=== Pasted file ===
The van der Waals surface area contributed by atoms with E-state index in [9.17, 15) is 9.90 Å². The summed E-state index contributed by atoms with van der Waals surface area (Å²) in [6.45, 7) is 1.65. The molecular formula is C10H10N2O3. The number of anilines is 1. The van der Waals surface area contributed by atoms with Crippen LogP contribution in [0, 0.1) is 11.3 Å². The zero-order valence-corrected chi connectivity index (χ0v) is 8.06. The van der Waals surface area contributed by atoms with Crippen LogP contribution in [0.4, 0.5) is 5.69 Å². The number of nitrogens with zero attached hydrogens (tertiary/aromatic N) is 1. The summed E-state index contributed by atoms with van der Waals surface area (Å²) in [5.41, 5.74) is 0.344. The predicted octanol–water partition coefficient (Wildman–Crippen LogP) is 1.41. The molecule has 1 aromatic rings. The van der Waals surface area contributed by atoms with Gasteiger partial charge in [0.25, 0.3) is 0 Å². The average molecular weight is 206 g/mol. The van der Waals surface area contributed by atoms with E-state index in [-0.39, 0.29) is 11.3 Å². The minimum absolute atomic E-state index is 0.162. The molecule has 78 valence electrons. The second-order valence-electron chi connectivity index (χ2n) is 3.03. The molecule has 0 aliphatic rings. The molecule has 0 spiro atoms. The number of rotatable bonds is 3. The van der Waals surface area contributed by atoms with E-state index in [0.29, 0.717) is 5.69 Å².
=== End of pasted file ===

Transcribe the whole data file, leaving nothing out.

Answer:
The van der Waals surface area contributed by atoms with E-state index in [9.17, 15) is 9.90 Å². The summed E-state index contributed by atoms with van der Waals surface area (Å²) in [6.45, 7) is 1.65. The molecular formula is C10H10N2O3. The number of anilines is 1. The van der Waals surface area contributed by atoms with Crippen LogP contribution in [0, 0.1) is 11.3 Å². The zero-order valence-corrected chi connectivity index (χ0v) is 8.06. The van der Waals surface area contributed by atoms with Crippen LogP contribution in [0.4, 0.5) is 5.69 Å². The number of nitrogens with zero attached hydrogens (tertiary/aromatic N) is 1. The summed E-state index contributed by atoms with van der Waals surface area (Å²) in [5.41, 5.74) is 0.344. The predicted octanol–water partition coefficient (Wildman–Crippen LogP) is 1.41. The molecule has 1 aromatic rings. The van der Waals surface area contributed by atoms with Gasteiger partial charge in [0.25, 0.3) is 0 Å². The average molecular weight is 206 g/mol. The van der Waals surface area contributed by atoms with E-state index in [-0.39, 0.29) is 11.3 Å². The minimum absolute atomic E-state index is 0.162. The molecule has 78 valence electrons. The second-order valence-electron chi connectivity index (χ2n) is 3.03. The molecule has 0 aliphatic rings. The molecule has 0 spiro atoms. The number of rotatable bonds is 3. The van der Waals surface area contributed by atoms with E-state index in [0.29, 0.717) is 5.69 Å².